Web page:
Social patterns and family values were not the only factors instrumental in determining the spatial configurations of Cairene houses. The real ingenuity of their designs lies in the structural modifications introduced into traditional spaces (like the qa'a, maq'ad, takhtabush, etc.) to produce autonomous spatial units adapted to climatic conditions. While the open courtyard functions as a temperature regulator, diffusing cool air which it retained from the night into the rooms of the house during the day, the spatial units that look onto it have varying temperatures during the day, depending on their orientation to the sun. The takhtabush provides a cool sitting area in the morning; the maq'ad, which always faces north to catch the prevailing wind, is the favorite entertainment area in the evening. The qa'a is an indoor space which can be conveniently heated in the winter. The domed opening in the roof of the central part of the qa'a, which acts as an outlet for hot air, along with high ceilings, a water fountain below the domed opening, thick walls, marble surfaces, and the mashrabiyya screens keep the interior of the qa'a cool in the summer. Finally, cold air is conducted to the inner parts of the house through a malqaf or wind catcher. Climatic adaptations transcend typical utilitarian designations of the various units; activities are shifted from one unit to the other according to the hours of the day and the seasons.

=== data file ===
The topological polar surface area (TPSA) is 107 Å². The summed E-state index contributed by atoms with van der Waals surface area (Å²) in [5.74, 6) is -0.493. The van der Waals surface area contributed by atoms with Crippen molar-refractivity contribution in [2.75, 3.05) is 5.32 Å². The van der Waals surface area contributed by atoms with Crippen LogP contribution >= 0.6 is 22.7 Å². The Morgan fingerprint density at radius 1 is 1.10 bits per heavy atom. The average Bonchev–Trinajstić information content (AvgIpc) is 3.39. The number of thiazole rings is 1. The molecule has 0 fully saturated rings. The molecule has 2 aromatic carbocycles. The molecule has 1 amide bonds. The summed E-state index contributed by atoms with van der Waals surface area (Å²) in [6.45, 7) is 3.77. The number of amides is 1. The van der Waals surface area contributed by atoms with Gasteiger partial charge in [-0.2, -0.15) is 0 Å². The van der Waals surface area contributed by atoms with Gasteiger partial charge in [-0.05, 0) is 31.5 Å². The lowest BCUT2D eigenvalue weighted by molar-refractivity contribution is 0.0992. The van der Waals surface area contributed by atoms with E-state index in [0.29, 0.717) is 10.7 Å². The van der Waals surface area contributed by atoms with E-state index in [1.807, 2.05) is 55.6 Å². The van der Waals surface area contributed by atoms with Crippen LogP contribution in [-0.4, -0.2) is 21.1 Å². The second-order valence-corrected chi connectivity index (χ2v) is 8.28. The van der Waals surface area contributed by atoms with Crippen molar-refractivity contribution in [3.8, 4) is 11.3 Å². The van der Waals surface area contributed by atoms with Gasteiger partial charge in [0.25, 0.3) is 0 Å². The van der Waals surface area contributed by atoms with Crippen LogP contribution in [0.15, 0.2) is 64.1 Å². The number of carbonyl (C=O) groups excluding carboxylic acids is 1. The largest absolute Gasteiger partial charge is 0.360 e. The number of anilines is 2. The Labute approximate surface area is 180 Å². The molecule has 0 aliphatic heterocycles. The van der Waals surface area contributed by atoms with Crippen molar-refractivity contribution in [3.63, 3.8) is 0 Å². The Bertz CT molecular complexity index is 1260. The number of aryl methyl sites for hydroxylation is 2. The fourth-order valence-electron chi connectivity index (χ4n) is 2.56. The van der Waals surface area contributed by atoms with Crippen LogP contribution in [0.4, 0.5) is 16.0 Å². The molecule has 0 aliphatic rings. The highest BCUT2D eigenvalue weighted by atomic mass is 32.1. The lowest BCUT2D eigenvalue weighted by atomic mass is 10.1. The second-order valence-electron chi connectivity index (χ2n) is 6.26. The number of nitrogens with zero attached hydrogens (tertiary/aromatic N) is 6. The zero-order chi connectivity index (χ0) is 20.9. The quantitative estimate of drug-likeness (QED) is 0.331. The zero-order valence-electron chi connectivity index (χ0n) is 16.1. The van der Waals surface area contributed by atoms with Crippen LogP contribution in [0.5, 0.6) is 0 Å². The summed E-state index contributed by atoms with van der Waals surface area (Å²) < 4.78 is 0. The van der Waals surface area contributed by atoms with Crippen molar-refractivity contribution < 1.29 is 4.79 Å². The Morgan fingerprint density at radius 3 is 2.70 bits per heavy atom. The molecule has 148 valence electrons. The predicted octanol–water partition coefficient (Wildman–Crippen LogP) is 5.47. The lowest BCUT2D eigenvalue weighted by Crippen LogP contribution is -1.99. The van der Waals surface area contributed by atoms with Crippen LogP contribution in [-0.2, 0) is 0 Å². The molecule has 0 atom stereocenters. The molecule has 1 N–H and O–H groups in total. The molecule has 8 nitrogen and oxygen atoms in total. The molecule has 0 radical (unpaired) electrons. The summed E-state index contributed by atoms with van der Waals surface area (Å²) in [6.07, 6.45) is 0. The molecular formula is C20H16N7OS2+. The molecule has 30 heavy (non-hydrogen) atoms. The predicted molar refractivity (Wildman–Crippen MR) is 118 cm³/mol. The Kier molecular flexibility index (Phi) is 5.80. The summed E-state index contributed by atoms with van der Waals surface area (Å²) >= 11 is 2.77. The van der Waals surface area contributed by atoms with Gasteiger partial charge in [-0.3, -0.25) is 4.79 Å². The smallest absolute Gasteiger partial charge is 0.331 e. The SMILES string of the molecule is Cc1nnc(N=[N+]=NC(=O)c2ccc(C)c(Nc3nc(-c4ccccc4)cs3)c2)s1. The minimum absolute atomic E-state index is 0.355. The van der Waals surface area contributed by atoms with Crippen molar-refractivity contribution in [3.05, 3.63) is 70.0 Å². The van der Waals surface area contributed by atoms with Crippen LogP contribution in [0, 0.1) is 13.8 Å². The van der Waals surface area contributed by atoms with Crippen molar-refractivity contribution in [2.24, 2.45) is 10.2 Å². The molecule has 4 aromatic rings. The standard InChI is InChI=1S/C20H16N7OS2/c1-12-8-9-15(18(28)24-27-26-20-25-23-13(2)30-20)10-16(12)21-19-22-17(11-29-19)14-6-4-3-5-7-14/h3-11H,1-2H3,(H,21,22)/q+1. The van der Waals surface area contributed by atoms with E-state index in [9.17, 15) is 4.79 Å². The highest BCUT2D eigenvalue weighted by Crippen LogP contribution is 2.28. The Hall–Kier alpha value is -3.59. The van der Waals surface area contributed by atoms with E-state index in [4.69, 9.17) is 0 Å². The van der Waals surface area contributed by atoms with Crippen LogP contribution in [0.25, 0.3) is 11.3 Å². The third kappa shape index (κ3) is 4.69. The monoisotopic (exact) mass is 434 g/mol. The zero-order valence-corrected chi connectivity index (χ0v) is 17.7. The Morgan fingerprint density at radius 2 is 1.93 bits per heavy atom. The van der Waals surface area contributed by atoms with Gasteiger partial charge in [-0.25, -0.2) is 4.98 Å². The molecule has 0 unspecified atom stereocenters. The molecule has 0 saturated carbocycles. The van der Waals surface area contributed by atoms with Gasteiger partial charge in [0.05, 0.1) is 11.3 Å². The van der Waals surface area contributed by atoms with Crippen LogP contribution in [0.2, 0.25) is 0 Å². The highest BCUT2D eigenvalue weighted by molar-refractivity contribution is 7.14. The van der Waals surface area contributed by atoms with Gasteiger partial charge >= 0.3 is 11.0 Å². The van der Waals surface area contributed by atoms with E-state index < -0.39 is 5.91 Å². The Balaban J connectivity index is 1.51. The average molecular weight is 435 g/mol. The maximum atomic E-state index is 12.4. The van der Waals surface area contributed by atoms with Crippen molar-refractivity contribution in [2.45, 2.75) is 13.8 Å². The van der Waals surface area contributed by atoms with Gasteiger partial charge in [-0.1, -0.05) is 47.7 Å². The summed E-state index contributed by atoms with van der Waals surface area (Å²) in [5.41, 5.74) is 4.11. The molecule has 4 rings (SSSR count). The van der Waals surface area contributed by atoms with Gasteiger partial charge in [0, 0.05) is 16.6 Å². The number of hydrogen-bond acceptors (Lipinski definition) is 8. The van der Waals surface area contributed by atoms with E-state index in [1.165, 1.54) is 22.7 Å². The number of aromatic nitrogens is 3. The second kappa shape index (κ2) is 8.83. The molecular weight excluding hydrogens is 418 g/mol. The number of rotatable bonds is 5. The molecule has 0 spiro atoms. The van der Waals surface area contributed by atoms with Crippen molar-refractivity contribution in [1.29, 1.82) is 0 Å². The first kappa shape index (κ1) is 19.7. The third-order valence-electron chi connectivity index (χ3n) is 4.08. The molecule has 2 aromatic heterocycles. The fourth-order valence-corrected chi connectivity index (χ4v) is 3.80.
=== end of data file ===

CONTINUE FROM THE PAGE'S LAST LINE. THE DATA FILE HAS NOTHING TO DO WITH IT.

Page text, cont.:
The domed structure in the garden was originally a mausoleum; it was moved from its original location near the Bab al-Khalq after 1952. It is known as the Qubba of Jamal al-Din and dates from the 16th-17th c. and its dome is pierced with a geometrical pattern and filled with colored glass displaying smaller patterns.
'Abd al-Wahhab, Hasan. "Dome Decorations by Means of Pierced Openings." In Studies in Islamic Art and Architecture in Honour of Professor K.A.C. Creswell, 95-104. [Cairo] : American University in Cairo Press, 1965.
Fathy, Hasan. "The Qa'a of the Cairene Arab House, Its Development and Some New Usages for Its Design Concepts." In Colloque international sur l'histoire du Caire ... 1969, 135-152. Cairo: Ministry of Culture of the Arab Republic of Egypt, 1972.
Garcin, Jean-Claude, et al. Palais et maisons du Caire I, Epoque ottomane. Paris: CNRS, 1982.